The Michelin Embers are just about to release their debut album, a ten-song collection entitled Talapachie. The title is a reference to one of those fabled lands, a destination for the ne’er do wells and dreamers, a paradisiacal hospice for those life has chased and battered, a haven for the weary and the worn-out. It’s a place beyond the power of words to describe. Similarly the Michelin Embers are a band whose sound defies description. Their sound combines elements of traditional country with old style rock and roll. They’re a string band with no drums, but not a bluegrass outfit.
Slide player Hobie Givens coined the term “Western Skiffle” to portray the group’s style, and it’s probably as accurate as any other. The band is a four-piece string quartet. Along with Given’s steel, Ken Swagger plucks and strums a ukulele, Johnny Meehan (AKA Johnny Shanker) plays a traditional six-string guitar, and Steve Bragg pulls double duty, creating the bass lines while also lending the songs a distinctive, rhythmic thump on a homemade washtub bass affectionately referred to as the “gut-bucket.” Meehan also handles the bulk of the vocals on the album.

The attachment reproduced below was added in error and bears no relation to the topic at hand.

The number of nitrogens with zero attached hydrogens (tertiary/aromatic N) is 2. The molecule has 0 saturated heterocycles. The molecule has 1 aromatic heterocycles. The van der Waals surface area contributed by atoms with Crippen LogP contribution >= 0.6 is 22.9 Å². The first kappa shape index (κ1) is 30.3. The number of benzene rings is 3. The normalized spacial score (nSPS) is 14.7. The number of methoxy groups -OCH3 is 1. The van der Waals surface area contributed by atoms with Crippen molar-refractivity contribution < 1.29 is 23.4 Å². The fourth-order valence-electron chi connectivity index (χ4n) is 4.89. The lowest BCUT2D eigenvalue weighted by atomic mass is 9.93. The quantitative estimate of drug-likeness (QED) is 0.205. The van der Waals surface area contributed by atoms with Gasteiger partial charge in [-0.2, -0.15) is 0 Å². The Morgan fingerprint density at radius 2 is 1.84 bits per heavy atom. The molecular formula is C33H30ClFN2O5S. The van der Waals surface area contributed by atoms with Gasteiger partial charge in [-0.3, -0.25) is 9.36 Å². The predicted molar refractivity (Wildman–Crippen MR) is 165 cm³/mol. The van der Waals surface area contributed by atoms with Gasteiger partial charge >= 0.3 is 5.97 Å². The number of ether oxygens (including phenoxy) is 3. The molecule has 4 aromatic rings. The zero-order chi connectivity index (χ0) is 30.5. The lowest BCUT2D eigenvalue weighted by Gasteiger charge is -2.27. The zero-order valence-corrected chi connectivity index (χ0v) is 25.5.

From this simple collection of instruments, the band manages to craft a set of songs that transport the listener through a range of different emotions. There are up-tempo rockers, slow country weepers, and pensive blues. The album sounds great; on each song the presence of the individual instruments varies to match the mood—both a testimony to the quality of the players and the sensitivity of the engineer. The band recorded with Dale Price at Electric Canyon Studio.
These days there are a lot of different ways to go about paying for a recording. True to form, the Michelin Embers have taken a traditional route. They paid for the project up front, with the money the band has earned gigging all over the greater North State. The band assumed all the risks, and has delivered a wonderful finished product. In true DIY form, the guys in the band screen printed the album artwork and hand-glued the sleeves.
This Saturday night, take yourself on a trip to the fabled land of Talapachie by heading over to the Maltese Taproom to hear the band’s live renditions of the songs. If you like what you hear, I’m sure they’ll be willing to sell you a copy or three.
The Michelin Embers album release show is this upcoming Saturday, April 20th at the Maltese Taproom. The 21+ event starts at 8PM, costs $3, and features support from local acts, Rancho Mars and Bunnymilk.